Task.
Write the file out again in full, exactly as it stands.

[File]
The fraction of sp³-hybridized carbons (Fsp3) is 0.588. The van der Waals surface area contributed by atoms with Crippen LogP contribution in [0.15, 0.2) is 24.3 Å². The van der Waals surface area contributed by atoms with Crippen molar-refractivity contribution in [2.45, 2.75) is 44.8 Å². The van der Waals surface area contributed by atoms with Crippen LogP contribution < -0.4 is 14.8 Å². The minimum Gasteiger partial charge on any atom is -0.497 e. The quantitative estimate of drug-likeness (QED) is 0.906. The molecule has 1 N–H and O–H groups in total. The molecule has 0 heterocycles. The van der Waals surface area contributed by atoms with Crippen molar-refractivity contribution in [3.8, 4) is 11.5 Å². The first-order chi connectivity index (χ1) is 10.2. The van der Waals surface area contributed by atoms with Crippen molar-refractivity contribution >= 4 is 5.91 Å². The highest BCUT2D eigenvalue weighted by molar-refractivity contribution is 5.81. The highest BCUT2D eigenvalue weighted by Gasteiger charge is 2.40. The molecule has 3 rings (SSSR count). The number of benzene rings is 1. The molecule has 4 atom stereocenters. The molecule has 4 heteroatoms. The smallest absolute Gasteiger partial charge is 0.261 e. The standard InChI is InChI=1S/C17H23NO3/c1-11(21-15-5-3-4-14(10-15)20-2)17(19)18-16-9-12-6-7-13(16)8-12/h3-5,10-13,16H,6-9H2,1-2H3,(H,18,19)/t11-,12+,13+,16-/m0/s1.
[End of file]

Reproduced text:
The fraction of sp³-hybridized carbons (Fsp3) is 0.588. The van der Waals surface area contributed by atoms with Crippen LogP contribution in [0.15, 0.2) is 24.3 Å². The van der Waals surface area contributed by atoms with Crippen molar-refractivity contribution in [2.45, 2.75) is 44.8 Å². The van der Waals surface area contributed by atoms with Crippen LogP contribution < -0.4 is 14.8 Å². The minimum Gasteiger partial charge on any atom is -0.497 e. The quantitative estimate of drug-likeness (QED) is 0.906. The molecule has 1 N–H and O–H groups in total. The molecule has 0 heterocycles. The van der Waals surface area contributed by atoms with Crippen molar-refractivity contribution in [3.8, 4) is 11.5 Å². The first-order chi connectivity index (χ1) is 10.2. The van der Waals surface area contributed by atoms with Crippen molar-refractivity contribution >= 4 is 5.91 Å². The highest BCUT2D eigenvalue weighted by molar-refractivity contribution is 5.81. The highest BCUT2D eigenvalue weighted by Gasteiger charge is 2.40. The molecule has 3 rings (SSSR count). The number of benzene rings is 1. The molecule has 4 atom stereocenters. The molecule has 4 heteroatoms. The smallest absolute Gasteiger partial charge is 0.261 e. The standard InChI is InChI=1S/C17H23NO3/c1-11(21-15-5-3-4-14(10-15)20-2)17(19)18-16-9-12-6-7-13(16)8-12/h3-5,10-13,16H,6-9H2,1-2H3,(H,18,19)/t11-,12+,13+,16-/m0/s1.